social security

Wonder if your condition is not in the SSA Blue Book?

by lmallernee | January 2nd, 2013

As mentioned in our last blog, there are a number of impairments that will automatically qualify you for Social Security Disability Insurance benefits (SSDI), according to DisabilitySecrets.com.

The Blue Book for the Social Security Administration (SSA) lists these impairments, but a condition does not necessarily need to be listed in SSA’s Blue Book to qualify for disability benefits.

A disability claimant does not have to have an impairment that is listed in the Blue Book to be awarded disability benefits. For instance, migraine headaches are not included in the Blue Book, but if a claimant’s migraines are severe enough and the migraines make it impossible for the disability applicant to work a full-time job, the SSA may still grant disability benefits.

The keys are that the condition be a medically determinable impairment and that it either reduces your residual functional capacity, so that you cannot do your prior job or it qualifies you for a medical-vocational allowance.

An individual filing for SSDI benefits does not necessarily have to satisfy the exact requirements listed in the Blue Book for a particular illness or condition (such as rheumatoid arthritis) to be awarded disability benefits. You may also be awarded disability benefits if SSA considers your condition medically equivalent to the criteria listed in the Blue Book.

If you or someone you know needs help with Social Security Disability benefits, contact the Social Security Disability lawyers at Fleschner, Stark, Tanoos & Newlin.

Certain Medical Conditions Automatically Qualify You for SSDI

by lmallernee | December 28th, 2012

There are a number of impairments—both physical and mental—that will automatically qualify you for Social Security Disability Insurance benefits (SSDI) or for Supplemental Security Income (SSI), according to DisabilitySecrets.com.

The Blue Book for the Social Security Administration (SSA) lists impairments under the following categories: musculoskeletal problems, such as back injuries; cardiovascular conditions, such as heart failure or coronary artery disease; senses and speech issues, such as vision and hearing loss; respiratory illnesses, such as COPD or asthma; and neurological disorders, such as multiple sclerosis, cerebral palsy, Parkinson’s disease, and epilepsy.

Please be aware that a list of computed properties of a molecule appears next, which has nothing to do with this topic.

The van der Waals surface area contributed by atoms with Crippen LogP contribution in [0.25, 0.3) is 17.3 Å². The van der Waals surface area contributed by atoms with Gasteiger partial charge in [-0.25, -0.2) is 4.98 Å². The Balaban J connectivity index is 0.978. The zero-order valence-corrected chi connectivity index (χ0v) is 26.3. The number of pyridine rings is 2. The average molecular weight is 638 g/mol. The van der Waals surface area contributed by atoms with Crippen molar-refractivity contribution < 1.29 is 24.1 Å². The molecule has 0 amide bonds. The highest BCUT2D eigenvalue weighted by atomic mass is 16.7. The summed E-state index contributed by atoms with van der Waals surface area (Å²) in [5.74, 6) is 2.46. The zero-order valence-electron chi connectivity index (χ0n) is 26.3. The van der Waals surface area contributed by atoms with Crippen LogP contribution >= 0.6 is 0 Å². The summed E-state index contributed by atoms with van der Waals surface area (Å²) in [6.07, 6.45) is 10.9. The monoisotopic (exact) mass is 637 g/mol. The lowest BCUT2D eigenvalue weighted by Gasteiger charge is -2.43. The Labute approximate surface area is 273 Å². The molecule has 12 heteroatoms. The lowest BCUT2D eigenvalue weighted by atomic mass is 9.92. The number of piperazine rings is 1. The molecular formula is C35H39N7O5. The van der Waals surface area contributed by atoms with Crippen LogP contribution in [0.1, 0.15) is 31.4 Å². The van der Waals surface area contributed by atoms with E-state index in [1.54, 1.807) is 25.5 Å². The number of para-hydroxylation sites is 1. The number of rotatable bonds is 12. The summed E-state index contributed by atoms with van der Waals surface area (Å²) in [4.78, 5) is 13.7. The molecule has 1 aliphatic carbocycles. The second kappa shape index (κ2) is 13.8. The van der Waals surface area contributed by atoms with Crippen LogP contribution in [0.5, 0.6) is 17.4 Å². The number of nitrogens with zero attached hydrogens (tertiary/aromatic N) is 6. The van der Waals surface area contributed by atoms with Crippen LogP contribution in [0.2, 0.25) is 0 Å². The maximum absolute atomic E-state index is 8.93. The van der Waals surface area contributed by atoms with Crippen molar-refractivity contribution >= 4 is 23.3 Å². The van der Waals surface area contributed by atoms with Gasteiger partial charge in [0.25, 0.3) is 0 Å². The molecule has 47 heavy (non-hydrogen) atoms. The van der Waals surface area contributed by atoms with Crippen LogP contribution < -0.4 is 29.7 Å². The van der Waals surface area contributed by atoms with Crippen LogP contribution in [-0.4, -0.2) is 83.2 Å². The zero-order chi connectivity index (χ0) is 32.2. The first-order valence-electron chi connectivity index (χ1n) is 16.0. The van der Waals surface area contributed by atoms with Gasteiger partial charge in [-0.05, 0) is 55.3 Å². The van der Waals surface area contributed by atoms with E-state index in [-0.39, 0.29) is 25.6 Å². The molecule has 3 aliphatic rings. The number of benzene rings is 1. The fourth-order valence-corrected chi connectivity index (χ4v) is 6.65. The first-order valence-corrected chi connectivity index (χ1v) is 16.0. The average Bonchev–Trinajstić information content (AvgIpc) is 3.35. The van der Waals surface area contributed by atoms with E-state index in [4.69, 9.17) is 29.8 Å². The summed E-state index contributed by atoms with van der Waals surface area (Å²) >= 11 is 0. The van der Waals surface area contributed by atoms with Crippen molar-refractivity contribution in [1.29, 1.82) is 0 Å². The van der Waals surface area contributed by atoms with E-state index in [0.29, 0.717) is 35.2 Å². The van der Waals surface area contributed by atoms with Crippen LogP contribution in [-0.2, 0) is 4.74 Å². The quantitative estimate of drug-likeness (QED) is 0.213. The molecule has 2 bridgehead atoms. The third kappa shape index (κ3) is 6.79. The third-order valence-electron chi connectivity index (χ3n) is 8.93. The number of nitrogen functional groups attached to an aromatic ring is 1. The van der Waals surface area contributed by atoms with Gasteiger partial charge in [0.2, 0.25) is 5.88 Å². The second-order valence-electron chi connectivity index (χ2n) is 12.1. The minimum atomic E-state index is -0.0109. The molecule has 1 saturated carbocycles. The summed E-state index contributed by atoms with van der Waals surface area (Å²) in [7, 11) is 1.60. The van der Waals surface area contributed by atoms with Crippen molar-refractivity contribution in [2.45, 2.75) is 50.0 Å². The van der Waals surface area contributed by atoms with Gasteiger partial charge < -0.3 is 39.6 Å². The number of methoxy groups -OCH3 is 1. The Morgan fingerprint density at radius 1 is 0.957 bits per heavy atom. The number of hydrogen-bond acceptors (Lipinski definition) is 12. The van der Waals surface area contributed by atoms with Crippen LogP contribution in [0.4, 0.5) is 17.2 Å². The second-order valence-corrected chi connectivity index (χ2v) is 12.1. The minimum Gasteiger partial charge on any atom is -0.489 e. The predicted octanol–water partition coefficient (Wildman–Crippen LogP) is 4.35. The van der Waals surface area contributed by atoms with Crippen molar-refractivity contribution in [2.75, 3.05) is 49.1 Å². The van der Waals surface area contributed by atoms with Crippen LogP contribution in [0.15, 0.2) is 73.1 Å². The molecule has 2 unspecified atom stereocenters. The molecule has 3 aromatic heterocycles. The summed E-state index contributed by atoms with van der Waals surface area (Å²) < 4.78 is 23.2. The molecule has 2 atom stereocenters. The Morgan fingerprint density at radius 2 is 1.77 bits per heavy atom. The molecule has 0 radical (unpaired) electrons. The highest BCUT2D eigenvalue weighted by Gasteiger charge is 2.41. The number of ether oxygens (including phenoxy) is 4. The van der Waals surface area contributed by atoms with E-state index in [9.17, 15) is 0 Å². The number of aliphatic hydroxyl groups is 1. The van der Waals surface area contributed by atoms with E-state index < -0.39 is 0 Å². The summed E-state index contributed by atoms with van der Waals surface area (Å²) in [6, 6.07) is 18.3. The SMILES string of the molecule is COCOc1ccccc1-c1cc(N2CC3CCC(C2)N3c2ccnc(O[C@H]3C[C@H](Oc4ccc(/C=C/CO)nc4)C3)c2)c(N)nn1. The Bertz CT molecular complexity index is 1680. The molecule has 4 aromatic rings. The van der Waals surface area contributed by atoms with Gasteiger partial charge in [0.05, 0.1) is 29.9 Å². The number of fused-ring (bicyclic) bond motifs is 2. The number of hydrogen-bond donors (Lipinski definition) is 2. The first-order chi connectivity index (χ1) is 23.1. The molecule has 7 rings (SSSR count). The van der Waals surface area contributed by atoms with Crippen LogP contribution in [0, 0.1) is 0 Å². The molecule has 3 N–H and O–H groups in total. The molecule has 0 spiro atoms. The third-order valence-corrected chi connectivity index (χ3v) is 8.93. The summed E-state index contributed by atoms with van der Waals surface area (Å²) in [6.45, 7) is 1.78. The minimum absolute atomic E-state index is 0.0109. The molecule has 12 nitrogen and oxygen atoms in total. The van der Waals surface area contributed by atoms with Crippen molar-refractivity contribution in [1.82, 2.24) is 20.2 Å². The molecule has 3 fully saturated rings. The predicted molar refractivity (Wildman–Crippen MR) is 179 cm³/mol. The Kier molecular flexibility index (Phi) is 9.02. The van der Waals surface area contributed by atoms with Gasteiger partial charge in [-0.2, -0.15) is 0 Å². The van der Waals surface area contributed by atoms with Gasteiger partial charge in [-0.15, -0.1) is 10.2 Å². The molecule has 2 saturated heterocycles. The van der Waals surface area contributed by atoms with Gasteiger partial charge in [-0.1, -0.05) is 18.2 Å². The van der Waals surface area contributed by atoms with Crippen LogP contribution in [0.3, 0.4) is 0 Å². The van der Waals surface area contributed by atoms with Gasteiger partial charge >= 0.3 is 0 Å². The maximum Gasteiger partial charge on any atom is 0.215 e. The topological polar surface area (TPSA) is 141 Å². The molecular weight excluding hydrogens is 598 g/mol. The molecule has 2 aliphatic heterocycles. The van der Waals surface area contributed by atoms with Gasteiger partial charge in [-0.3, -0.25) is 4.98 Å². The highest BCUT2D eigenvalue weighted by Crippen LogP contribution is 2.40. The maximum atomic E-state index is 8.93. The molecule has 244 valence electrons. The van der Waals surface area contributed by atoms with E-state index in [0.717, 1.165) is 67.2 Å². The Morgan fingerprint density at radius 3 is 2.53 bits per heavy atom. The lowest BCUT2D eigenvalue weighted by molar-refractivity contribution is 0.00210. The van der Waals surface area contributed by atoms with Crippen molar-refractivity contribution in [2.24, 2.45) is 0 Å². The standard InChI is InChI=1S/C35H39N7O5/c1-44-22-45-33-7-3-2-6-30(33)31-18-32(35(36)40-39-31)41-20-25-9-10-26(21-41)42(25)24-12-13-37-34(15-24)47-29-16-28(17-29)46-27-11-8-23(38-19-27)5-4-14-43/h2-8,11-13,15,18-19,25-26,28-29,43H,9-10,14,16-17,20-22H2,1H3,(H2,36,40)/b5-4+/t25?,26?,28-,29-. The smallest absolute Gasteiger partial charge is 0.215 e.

Also included in the list are mental disorders, such as depression, anxiety, schizophrenia, autism, or retardation; immune system disorders, such as HIV/AIDS, lupus, and rheumatoid arthritis; various syndromes, such as Sjogren’s Syndrome and Marfan Syndrome; skin disorders, such as dermatitis; digestive tract problems, such as liver disease or IBD; kidney disease and genitourinary problems; and cancer.

Provided an individual’s condition meets, or is equivalent to, the specified criteria for one of the above listings, s/he will automatically qualify for SSDI or SSI. If your particular condition or illness is not on the SSA’s Blue Book list or if you are impaired but not by one of the conditions listed, what do you do? Our next blog on Monday will discuss this eventuality with you.

If you or someone you know needs help with Social Security Disability benefits, contact the Social Security Disability lawyers at Fleschner, Stark, Tanoos & Newlin.

“Ticket to Work” Helps SSI Recipients

by lmallernee | December 28th, 2012

December 21, 2012

Millions of Americans who receive Social Security Disability benefits want to work, reports Picket News. Ticket to Work is a free, voluntary program that helps people find employment. Those who receive Supplemental Security Income or Social Security Disability can begin jobs while keeping some of their benefits.

For one woman, it was more than just a ticket to work. After being diagnosed with cancer and losing her job due to downsizing, she had gone on Social Security Disability Insurance.